EC: The latter! I'd always felt I could do with more feedback, and it's always hard to find someone who's qualified, and willing to give it. And I was really looking forward to having a professional, literary editor looking at my work, and saying "this is good, but we could make it even better by doing this, and this, and this, and what about trying this?" So I enjoyed the editing process.

PdC: You talk in the book about being really interested in other couriers' stories, and courier mythology and history, but what made you sit down and write the book about it?

EC: Very prosaically, a literary agent got in touch with me and said "I think you should write a book about this", and said she could sell it to a publisher, and I put up a token resistance, then then said ok then! I had a courier blog, and every now and then people would say I should turn this into a book, and I'd always say "No, no, I really shouldn't, because it's such a diverse, beautiful industry and one person could never represent all that, so the only possible way to do it would be an anthology with lots of different voices, and I feel I would be letting the community down by profiting from their stories". That was my view for a long time.

But of course, couriers being the wonderful people they are, they don't feel for a moment that I'm profiting from their stories. When it came out that I had a book deal, everybody was coming up and congratulating me, and everyone was really pleased and proud of me, and I realised I was being paranoid.

PdC: I was quite surprised that it took me to the last third of the book before you started talking about traffic, and nearly dying, and awful drivers, and things like that. Was that a conscious choice?

EC: It wasn't, but you could say that it wasn't until a bit later on that I realised how awful traffic is, because earlier on I was just in the first flush of being head over heels in love with this job, and the bad stuff happens, and you gloss over it, and you deal with it, and it's fine, and it's only later on that it starts to get to you. And that did actually happen with me, the traffic and the road rage got worse as the years went on, and it affected me more. And that's not the way you'd expect it, at all. I would have thought I would have eventually have found ways to get over it, but it got to me more and more, and it's harder and harder to flush it all out of my system.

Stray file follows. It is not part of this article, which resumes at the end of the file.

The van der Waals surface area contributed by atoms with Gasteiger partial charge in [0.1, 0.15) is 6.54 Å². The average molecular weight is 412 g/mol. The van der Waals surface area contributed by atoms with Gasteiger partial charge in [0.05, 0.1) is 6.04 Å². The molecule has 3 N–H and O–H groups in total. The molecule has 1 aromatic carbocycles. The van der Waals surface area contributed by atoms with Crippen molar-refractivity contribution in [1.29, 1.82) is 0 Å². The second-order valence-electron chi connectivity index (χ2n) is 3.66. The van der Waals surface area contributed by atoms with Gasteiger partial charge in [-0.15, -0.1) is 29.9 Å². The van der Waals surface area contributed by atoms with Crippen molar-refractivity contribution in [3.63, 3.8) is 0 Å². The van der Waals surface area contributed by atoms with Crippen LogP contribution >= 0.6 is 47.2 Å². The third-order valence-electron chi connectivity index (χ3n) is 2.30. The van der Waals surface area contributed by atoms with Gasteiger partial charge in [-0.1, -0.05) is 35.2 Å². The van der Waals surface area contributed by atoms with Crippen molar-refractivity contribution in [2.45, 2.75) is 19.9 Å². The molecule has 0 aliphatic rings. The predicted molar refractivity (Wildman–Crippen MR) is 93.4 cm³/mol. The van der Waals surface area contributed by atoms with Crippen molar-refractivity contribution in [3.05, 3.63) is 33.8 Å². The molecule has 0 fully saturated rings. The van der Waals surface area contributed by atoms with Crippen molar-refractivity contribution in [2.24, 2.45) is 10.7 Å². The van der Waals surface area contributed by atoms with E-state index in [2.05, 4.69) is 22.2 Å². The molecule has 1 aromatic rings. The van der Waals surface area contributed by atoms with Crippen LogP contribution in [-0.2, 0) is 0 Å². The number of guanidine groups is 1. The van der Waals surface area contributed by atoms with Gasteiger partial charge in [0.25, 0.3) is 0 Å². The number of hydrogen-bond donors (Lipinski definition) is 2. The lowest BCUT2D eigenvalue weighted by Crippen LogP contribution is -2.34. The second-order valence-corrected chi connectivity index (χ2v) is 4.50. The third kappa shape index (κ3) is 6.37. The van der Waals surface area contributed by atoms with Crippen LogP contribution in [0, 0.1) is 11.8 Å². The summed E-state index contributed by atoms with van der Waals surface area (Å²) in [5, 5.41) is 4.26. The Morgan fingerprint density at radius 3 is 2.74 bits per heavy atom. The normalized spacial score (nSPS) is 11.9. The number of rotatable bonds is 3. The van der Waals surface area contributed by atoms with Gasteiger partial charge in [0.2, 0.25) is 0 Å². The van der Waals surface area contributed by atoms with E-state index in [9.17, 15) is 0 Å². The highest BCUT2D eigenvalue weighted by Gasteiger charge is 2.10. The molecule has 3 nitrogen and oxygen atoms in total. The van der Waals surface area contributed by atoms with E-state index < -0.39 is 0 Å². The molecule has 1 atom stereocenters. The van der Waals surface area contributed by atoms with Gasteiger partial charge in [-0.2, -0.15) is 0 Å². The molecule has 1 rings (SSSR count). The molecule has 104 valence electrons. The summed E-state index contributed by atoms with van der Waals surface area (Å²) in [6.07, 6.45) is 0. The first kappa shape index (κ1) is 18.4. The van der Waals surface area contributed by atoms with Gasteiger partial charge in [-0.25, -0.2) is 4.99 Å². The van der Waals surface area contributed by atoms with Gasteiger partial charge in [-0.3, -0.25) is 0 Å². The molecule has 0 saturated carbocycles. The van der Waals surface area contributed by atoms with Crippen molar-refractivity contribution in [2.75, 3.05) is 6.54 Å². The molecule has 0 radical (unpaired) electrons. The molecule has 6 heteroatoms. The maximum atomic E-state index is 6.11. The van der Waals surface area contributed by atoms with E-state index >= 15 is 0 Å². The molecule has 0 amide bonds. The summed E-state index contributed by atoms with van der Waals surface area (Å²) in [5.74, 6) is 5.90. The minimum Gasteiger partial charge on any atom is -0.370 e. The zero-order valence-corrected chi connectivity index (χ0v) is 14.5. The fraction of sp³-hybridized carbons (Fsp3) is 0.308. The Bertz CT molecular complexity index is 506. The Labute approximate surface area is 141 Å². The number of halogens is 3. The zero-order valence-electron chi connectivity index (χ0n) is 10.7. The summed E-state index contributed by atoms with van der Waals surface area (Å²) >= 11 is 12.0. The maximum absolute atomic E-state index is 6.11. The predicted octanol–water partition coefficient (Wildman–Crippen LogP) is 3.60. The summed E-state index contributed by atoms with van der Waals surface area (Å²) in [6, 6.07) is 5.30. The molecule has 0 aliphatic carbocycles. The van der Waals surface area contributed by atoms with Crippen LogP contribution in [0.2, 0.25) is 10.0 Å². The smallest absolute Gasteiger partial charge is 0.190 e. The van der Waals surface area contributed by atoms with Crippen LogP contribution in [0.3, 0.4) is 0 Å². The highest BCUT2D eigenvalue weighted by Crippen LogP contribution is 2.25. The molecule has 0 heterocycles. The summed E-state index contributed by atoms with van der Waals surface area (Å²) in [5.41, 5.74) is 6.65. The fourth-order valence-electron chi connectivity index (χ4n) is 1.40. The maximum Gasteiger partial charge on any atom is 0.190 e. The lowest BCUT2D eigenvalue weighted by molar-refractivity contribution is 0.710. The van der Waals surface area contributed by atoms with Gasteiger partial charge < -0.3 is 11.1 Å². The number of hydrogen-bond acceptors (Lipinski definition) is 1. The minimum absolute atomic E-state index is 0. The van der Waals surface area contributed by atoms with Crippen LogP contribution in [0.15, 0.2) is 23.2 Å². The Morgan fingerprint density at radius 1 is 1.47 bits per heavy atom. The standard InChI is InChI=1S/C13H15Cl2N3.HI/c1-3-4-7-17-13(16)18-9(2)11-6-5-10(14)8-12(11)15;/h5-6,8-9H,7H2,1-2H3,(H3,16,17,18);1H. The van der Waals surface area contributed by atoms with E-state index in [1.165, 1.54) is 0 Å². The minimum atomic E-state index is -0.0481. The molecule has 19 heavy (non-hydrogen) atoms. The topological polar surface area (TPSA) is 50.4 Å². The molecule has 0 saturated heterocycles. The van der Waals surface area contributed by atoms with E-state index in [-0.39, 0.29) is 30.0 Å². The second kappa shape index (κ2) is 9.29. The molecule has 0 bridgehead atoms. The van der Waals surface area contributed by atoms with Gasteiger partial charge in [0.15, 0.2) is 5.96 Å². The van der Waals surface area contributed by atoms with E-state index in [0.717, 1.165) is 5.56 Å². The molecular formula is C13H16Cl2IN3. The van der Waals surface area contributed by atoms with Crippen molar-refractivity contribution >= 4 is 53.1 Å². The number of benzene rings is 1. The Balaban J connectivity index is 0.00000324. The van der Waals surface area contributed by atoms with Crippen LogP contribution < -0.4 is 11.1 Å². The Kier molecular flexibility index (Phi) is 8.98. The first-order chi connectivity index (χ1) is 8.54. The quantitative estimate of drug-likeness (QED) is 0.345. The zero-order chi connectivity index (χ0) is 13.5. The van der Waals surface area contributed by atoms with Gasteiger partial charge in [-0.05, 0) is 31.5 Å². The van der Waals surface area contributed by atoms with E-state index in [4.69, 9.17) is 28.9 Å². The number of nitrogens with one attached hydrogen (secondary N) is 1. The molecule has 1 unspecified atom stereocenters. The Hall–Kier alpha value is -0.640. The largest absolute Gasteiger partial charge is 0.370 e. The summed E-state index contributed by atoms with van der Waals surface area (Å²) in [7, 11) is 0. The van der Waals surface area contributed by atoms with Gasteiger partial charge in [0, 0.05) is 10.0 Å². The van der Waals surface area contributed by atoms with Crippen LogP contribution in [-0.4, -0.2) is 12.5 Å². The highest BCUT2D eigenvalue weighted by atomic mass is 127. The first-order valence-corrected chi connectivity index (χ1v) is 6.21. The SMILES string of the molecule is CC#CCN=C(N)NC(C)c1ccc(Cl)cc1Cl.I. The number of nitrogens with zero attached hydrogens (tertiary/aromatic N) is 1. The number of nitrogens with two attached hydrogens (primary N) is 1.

PdC: I liked that about the book - I liked that it confounded my expectations. It's so much part of every cyclist's story, about riding in any city, "the people who nearly killed me", but I hadn't realised I'd missed it until I got to it.

EC: I think also, I tend to restrain myself from talking about that sort of thing, because it's so easy, as a London cyclist, to spend all your time going on and on and on about road rage, and it makes me angry and frustrated, and bored, and that's a really toxic combination - and if you're not careful, you get together with some couriers in the pub after work, and you can spend the whole evening talking about it, and I'm kind of fed up with it, so I try to avoid getting into those conversations - they put me on edge, and don't make me happy.

PdC: I was also interested in the balance of how you explained the geography of London, because one of my worries, about the book was going that it was going to be a lot of stuff talking about how you get from Paddington to Soho, or whatever, and I found it really interesting because I grew up in London, so there's a lot of places you talk about that I can picture, but equally, there's a lot of places I can't, but by the way you talk about them, I know what it means. I was wondering how you balanced not being a street map with making it understandable for people who've never seen London.